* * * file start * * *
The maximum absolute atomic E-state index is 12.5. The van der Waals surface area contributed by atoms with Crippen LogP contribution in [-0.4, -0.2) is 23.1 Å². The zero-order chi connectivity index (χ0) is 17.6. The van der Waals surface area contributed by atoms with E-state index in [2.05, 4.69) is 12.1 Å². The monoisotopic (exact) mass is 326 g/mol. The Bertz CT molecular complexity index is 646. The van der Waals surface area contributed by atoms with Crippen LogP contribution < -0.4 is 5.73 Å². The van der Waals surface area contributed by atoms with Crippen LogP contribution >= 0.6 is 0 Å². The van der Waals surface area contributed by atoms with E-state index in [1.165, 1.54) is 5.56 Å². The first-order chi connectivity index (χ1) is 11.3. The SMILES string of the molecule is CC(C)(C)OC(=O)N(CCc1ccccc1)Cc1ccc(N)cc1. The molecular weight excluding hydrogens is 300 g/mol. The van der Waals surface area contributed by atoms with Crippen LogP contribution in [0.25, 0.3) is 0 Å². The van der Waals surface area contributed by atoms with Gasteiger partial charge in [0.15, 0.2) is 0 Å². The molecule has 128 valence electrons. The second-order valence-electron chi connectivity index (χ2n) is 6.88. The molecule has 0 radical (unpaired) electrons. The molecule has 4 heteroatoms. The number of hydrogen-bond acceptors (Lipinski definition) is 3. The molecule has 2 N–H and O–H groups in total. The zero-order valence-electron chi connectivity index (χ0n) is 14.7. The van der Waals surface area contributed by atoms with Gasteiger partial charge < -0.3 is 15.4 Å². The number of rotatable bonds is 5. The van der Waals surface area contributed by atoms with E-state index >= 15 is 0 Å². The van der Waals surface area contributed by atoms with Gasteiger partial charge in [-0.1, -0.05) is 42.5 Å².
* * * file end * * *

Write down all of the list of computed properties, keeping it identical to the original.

The maximum absolute atomic E-state index is 12.5. The van der Waals surface area contributed by atoms with Crippen LogP contribution in [-0.4, -0.2) is 23.1 Å². The zero-order chi connectivity index (χ0) is 17.6. The van der Waals surface area contributed by atoms with E-state index in [2.05, 4.69) is 12.1 Å². The monoisotopic (exact) mass is 326 g/mol. The Bertz CT molecular complexity index is 646. The van der Waals surface area contributed by atoms with Crippen LogP contribution < -0.4 is 5.73 Å². The van der Waals surface area contributed by atoms with Crippen LogP contribution >= 0.6 is 0 Å². The van der Waals surface area contributed by atoms with E-state index in [1.165, 1.54) is 5.56 Å². The first-order chi connectivity index (χ1) is 11.3. The SMILES string of the molecule is CC(C)(C)OC(=O)N(CCc1ccccc1)Cc1ccc(N)cc1. The molecular weight excluding hydrogens is 300 g/mol. The van der Waals surface area contributed by atoms with Crippen LogP contribution in [0.25, 0.3) is 0 Å². The van der Waals surface area contributed by atoms with Gasteiger partial charge in [0.15, 0.2) is 0 Å². The molecule has 128 valence electrons. The second-order valence-electron chi connectivity index (χ2n) is 6.88. The molecule has 0 radical (unpaired) electrons. The molecule has 4 heteroatoms. The number of hydrogen-bond acceptors (Lipinski definition) is 3. The molecule has 2 N–H and O–H groups in total. The zero-order valence-electron chi connectivity index (χ0n) is 14.7. The van der Waals surface area contributed by atoms with Gasteiger partial charge < -0.3 is 15.4 Å². The number of rotatable bonds is 5. The van der Waals surface area contributed by atoms with E-state index >= 15 is 0 Å². The van der Waals surface area contributed by atoms with Gasteiger partial charge in [-0.1, -0.05) is 42.5 Å².